Mr. Davis also accused me of making it sound like the Maryland Law Enforcement Officers’ Bill of Rights applied only to Baltimore. The LEOBR is a law of state-wide application, but the problem to which I referred in the case of Sgt. Robert Messner of the BPD, who is accused of spitting on a suspect, is not a matter of state law. It is the city’s collective bargaining agreement with the FOP, not the LEOBR, which requires that any disciplinary action must be suspended until criminal charges have been resolved.  That is an unnecessary requirement that further slows a process already fraught with interminable delays.

Finally, Mr. Davis urged the citizens of the city “to watch our organization closely in the months and years ahead” as “we will work within the law to ensure police officers are held accountable for their actions.”  I am certain that he did not intend this admonition as a joke, but he must be aware that under current law police disciplinary actions are shrouded in secrecy. There is no information on police discipline made available by his department that can be watched, closely or otherwise.  Perhaps the commissioner will join others who seek an end to this secrecy because he cannot expect citizens to rely upon his assurances that bad cops are being held accountable.

[Published as a Letter to the Editor by The Baltimore Sun on November 25, 2015.  I did not post the letter until May 31, 2016; the date of posting listed above was backdated to place the letter on the blog in the order it was written.]

“Swift and certain” discipline for the Baltimore Police Department.

The action taken by Sheriff Leon Lott of Richland County, S.C., in firing Deputy Ben Fields for tossing a female student across a classroom is what the administration of police discipline should look like, and it looks absolutely nothing like what occurs in the Baltimore Police Department (BPD). At his confirmation hearing before the Executive Appointments Committee of the City Council, Baltimore Police Commissioner Kevin Davis stated that the administration of discipline must be “swift and certain,” yet disciplinary action in the BPD moves at a glacial pace.

Consider what will happen in the case of Baltimore police sergeant Robert Messner. Mr. Messner is charged with second degree criminal assault for allegedly spitting on a suspect who was handcuffed and lying on the ground. Common sense suggests that, after gathering the relevant facts, Commissioner Davis should be able to punish Mr. Messner if he concludes that Mr. Messner spat upon the suspect, regardless of what a criminal court does. Common sense, however, has nothing to do with the process of police discipline in Baltimore.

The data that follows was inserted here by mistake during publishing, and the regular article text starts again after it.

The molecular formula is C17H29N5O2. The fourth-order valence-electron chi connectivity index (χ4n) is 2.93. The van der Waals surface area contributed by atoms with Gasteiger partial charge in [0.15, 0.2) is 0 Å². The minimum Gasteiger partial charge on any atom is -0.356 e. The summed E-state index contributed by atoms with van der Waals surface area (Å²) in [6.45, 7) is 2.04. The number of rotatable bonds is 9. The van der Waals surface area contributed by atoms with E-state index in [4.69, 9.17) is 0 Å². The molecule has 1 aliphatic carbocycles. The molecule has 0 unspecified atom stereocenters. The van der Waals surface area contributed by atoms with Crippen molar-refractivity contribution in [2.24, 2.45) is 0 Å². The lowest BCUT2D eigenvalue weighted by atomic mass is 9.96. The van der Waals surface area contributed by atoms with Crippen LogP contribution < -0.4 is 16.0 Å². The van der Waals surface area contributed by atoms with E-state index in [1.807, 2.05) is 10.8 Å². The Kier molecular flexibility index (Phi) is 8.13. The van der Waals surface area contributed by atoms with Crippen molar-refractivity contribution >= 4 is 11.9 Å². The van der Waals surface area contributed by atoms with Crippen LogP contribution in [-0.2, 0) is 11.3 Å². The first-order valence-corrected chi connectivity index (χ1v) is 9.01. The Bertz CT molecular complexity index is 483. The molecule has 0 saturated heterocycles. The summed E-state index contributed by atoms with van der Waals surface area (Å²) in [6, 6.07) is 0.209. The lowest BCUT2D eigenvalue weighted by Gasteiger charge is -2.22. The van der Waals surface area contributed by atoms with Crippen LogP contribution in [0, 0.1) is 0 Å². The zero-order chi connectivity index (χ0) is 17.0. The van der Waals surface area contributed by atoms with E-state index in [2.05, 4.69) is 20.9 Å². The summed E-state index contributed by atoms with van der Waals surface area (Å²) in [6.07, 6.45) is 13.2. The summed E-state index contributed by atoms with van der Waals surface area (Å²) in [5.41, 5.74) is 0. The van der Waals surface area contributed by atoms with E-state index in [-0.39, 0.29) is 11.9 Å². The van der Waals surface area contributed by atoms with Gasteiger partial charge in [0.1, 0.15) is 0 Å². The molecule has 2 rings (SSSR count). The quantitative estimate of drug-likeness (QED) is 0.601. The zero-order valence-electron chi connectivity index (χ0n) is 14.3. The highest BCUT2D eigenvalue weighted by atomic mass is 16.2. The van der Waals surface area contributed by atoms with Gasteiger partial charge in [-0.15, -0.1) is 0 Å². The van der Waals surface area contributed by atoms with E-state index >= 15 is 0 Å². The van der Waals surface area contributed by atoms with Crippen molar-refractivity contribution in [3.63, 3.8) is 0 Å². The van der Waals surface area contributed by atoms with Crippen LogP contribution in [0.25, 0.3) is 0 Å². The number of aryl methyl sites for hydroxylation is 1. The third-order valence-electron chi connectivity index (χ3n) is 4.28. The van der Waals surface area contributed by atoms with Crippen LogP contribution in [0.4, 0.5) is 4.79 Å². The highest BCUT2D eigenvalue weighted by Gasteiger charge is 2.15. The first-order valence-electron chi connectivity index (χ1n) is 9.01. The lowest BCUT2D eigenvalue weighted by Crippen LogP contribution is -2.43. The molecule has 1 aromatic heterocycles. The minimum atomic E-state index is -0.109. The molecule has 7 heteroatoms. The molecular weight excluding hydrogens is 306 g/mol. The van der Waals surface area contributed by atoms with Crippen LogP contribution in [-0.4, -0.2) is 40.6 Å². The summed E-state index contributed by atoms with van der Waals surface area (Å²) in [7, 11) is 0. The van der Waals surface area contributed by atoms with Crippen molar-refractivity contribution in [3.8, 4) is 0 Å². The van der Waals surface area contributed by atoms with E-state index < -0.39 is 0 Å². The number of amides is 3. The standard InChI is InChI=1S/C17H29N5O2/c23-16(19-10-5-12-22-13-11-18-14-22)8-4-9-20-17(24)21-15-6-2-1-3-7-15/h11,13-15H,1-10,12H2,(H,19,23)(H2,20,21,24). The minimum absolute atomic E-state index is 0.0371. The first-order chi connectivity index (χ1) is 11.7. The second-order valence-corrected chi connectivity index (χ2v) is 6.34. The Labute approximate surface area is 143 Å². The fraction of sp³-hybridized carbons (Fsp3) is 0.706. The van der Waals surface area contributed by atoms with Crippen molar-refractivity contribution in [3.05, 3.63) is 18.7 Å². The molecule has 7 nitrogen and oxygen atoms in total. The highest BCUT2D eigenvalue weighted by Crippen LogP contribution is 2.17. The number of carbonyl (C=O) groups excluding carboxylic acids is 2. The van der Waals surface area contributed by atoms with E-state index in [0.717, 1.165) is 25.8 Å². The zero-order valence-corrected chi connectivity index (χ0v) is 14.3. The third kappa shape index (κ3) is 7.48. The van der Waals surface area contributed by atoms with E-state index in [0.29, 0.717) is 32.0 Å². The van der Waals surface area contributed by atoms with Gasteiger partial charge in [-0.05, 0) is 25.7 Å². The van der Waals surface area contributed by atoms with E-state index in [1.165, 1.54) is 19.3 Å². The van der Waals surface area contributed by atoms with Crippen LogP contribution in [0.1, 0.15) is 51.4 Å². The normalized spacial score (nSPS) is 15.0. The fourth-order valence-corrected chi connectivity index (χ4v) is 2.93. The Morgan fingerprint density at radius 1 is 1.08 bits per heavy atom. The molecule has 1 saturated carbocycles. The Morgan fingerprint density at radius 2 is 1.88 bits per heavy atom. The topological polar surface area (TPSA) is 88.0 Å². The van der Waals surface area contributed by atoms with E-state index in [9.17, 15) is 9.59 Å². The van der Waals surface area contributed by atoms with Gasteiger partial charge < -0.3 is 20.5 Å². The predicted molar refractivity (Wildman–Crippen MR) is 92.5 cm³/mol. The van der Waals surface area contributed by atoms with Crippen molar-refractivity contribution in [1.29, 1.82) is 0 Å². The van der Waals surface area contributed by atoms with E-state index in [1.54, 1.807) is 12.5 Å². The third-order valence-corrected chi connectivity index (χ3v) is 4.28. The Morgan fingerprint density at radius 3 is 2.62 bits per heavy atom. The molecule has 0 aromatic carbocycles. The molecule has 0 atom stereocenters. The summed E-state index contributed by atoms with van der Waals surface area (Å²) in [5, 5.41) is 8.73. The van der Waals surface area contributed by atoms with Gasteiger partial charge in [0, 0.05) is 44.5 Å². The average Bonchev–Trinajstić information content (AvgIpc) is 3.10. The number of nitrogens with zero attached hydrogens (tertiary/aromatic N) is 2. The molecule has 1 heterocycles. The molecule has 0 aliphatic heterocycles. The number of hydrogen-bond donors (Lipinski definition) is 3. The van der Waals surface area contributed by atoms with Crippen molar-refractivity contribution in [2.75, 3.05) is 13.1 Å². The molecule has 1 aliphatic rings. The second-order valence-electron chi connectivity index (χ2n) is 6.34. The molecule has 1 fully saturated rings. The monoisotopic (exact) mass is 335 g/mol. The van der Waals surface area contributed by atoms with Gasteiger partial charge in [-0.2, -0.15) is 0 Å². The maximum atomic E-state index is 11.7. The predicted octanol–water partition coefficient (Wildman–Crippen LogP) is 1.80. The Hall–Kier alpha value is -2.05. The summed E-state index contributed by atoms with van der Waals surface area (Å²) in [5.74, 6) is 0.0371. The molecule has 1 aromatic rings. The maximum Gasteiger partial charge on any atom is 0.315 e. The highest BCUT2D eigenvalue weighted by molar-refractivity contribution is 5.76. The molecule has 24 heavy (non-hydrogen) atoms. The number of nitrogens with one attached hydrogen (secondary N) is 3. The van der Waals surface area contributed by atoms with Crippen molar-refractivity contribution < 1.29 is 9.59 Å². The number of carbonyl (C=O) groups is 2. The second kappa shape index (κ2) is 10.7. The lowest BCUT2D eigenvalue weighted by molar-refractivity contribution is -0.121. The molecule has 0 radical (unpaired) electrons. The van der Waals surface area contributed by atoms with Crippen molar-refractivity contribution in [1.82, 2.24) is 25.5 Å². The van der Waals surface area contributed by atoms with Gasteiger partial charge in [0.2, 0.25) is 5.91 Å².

Under the collective bargaining agreement between the Fraternal Order of Police and the city, the criminal case against Mr. Messner must be allowed to take its course before any disciplinary action is initiated against him. Mr. Messner will be suspended from his duties while the criminal case is pending. Because second degree assault is only a misdemeanor, Mr. Messner will continue to be paid during the suspension; an officer may be suspended without pay only if charged with a felony. (Ironically, it is a felony first degree assault for a suspect to spit on a police officer in Maryland, but it is not a first degree assault for a police officer to spit on a suspect.)

A conviction on the criminal charges against Mr. Messner does not necessarily mean that the police commissioner has the right to discipline him, however. Mr. Messner gets two bites at the apple. Even if convicted of misdemeanor assault by a judge or jury, Mr. Messner retains the right under the Law Enforcement Officers’ Bill of Rights to have a departmental “hearing board” decide if he is guilty of conduct that could subject him to disciplinary action by the police commissioner. The hearing board is not legally bound by a guilty verdict in the criminal case and a finding of “not guilty” by the hearing board concludes the matter and forecloses any disciplinary action by the police commissioner. In other words, even if Mr. Messner is found guilty of criminal assault by a judge or jury, Police Commissioner Davis cannot discipline him unless Mr. Messner also is found guilty by a hearing board comprised of Mr. Messner’s fellow officers.

Contrast that with the case of Ben Fields in South Carolina, where Sheriff Lott did within a matter of days that which often requires years in the BPD. Sheriff Lott had his internal affairs section gather the relevant facts as soon as possible and, based on those facts, he determined that Mr. Fields used excessive force in the course of arresting the student and that termination was the appropriate remedy. Although there is an ongoing federal criminal investigation into Mr. Fields’ conduct, Sheriff Lott did not wait for the outcome and based his decision to fire Mr. Fields on the department’s own standards of conduct rather than on the criminal law.

Although Sheriff Lott questioned the use of police officers to enforce school discipline, he stated that once called to the classroom Deputy Fields had the right to use force to remove the student. When Deputy Fields yielded to the impulse to apply a bit of street justice in the classroom, however, he crossed a line drawn by Sheriff Lott. Police work can require physical courage, and it can also require self-control. Sheriff Lott understands that the risks of keeping police officers on the force who lack self-control are too great to tolerate, as harsh as the consequences to Mr. Fields may seem. By his decisive action Sheriff Lott gave the rest of the 700 officers in his department something to think about the next time that the impulse to use excessive force comes over them in the heat of the moment.